EU: lack of public access to documents on defence
Ombudsman criticises Council in case of public access to documents on defence cooperation
The European Ombudsman, P.Nikiforos Diamandouros, has criticised the Council of the European Union for failing to deal with a request for public access to documents properly and carefully. This follows an inquiry which revealed that, contrary to the Council's initial response to the complainant concerning the number of relevant documents, many additional documents in fact existed. As a result of the Ombudsman's investigation, the complainant was given access to the additional documents. As the Council has introduced new internal rules in this area, the Ombudsman trusts that problems of the sort identified in the present case will no longer occur in the future.
In March 2005, the complainant asked the Council of the European Union for any documents related to a specific agreement between EU Member States in the field of defence cooperation. Following the Council's initial response, he insisted that, considering the scope of the agreement and that the drafting process had lasted for two years, more than the document itself and the three revisions thereof must exist. He accused the Council of not fully complying with its obligations under Regulation 1049/2001 on public access to documents. The Council replied that "following a thorough examination, no further documents of relevance to the application had been identified." The complainant maintained his view that more documents must exist.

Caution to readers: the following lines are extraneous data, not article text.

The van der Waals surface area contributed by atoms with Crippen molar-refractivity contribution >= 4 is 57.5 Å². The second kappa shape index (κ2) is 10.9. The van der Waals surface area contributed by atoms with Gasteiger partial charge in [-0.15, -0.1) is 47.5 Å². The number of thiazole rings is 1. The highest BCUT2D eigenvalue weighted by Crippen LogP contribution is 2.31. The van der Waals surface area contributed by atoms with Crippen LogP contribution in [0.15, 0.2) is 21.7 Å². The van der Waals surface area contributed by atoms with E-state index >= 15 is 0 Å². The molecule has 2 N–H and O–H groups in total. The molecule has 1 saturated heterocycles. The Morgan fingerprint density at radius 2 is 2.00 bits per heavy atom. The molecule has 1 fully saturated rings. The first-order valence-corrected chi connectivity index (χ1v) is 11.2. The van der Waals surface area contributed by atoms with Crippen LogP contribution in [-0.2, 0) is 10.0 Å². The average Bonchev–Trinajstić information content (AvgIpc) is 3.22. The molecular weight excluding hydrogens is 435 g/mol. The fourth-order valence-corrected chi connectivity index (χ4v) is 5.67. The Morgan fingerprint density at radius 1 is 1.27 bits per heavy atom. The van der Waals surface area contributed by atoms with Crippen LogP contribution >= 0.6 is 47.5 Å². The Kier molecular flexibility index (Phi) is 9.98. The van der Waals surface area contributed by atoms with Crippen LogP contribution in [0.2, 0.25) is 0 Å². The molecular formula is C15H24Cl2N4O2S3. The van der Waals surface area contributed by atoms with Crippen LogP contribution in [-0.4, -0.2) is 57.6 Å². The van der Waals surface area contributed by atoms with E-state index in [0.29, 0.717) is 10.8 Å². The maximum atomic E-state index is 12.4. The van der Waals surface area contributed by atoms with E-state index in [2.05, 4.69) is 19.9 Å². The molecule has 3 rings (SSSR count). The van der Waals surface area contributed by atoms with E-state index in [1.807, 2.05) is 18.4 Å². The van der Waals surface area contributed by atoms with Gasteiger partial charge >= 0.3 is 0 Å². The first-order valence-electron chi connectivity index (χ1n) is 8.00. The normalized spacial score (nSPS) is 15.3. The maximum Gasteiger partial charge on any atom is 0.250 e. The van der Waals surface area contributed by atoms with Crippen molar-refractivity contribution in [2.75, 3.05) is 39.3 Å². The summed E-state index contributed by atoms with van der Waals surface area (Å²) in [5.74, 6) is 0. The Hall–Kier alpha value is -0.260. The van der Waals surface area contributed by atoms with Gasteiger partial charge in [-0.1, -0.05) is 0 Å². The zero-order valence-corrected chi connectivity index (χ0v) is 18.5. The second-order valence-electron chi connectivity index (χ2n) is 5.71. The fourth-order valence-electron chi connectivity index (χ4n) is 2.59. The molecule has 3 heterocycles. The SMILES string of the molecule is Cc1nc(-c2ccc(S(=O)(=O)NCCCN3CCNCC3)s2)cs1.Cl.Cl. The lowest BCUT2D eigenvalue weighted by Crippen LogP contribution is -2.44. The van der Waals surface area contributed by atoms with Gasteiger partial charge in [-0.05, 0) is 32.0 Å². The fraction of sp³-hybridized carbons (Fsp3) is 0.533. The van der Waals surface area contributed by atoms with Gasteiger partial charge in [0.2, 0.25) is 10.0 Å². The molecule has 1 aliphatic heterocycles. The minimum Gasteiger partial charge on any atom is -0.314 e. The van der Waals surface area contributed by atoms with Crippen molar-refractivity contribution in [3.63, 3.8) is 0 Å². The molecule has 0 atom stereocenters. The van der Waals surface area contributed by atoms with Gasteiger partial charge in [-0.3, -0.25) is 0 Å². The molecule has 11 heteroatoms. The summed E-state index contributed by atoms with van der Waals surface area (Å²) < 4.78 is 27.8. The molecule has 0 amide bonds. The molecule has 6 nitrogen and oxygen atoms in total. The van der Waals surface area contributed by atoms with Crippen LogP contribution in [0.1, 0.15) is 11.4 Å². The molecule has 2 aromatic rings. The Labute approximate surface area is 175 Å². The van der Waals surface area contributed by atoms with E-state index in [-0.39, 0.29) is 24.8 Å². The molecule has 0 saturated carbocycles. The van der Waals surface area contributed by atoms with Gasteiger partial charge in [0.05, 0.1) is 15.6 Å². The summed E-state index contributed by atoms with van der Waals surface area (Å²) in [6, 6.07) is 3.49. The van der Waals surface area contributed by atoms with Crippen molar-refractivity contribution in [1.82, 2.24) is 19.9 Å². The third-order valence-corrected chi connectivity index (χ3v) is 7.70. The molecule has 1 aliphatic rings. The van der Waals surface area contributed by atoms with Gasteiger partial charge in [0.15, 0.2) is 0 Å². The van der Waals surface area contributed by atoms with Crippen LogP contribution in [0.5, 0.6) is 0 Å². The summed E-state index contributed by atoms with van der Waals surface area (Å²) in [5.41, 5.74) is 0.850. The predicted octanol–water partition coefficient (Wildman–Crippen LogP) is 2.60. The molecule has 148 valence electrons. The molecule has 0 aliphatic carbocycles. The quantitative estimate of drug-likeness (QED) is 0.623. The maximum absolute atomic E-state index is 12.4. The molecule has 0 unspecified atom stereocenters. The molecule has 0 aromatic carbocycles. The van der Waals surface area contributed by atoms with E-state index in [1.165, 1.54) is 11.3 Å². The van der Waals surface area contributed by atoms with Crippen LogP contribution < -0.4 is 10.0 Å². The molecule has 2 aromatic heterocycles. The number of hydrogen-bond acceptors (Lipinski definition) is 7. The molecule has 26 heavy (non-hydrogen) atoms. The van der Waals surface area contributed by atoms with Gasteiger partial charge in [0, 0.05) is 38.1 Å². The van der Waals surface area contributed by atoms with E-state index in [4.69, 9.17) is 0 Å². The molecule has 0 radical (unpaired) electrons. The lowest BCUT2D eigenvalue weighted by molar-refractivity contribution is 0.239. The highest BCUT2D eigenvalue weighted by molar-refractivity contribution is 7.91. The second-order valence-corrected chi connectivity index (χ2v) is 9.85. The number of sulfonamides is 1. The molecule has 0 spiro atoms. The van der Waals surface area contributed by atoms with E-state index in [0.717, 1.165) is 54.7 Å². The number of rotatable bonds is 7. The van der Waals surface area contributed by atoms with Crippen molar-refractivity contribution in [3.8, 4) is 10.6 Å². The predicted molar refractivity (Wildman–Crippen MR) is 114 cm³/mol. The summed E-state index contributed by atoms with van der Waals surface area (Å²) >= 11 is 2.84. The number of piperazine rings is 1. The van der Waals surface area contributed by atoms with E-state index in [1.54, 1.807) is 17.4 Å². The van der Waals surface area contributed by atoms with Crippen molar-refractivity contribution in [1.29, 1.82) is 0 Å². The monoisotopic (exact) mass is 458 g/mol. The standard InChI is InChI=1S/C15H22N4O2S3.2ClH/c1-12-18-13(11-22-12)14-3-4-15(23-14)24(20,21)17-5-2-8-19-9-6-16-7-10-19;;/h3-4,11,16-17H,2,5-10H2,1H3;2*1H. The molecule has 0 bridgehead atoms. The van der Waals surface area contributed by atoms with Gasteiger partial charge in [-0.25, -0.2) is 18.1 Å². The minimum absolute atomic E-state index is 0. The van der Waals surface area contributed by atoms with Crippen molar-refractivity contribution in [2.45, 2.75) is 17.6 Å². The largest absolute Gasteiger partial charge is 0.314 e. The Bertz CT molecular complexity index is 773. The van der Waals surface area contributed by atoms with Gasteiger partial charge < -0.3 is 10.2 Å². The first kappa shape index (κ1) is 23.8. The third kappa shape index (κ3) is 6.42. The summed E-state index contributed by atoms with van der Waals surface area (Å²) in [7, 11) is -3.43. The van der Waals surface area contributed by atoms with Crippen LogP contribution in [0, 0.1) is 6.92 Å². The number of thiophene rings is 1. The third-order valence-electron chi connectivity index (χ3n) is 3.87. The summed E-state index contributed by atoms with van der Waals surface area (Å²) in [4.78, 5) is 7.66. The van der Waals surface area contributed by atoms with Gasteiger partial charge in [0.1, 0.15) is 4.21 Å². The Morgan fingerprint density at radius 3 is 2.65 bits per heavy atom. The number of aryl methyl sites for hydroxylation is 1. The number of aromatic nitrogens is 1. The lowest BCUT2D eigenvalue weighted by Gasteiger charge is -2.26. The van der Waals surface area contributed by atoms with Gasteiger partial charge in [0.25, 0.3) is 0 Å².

After the intervention of the Ombudsman and an intensive search, the Council confirmed that indeed ten revisions of the document existed. According to the Council, they had not been included in the electronic archive and had thus been considered as "annulled during production". The Council apologised to the complainant for the "clerical error" in this matter.
The Ombudsman argued that the
maladministration identified in this case was more serious
than that. He stated that he failed to understand why the
documents concerned had not been identified earlier and how
the department in charge could, as the Council claimed, have
assumed that they had been annulled. He concluded that the
Council had failed to deal with the complainant's request
properly and carefully and that this constituted
maladministration. In the light of the Council's assurances
regarding its new rules, he closed the case with a critical
The complainant had also asked for a list of sensitive documents. It was only after repeated requests that the Council stated that no sensitive documents on the matter existed. In his decision, the Ombudsman added that it would be useful if, in future cases, the Council provided such information to applicants as soon as possible. To read the decision, please visit: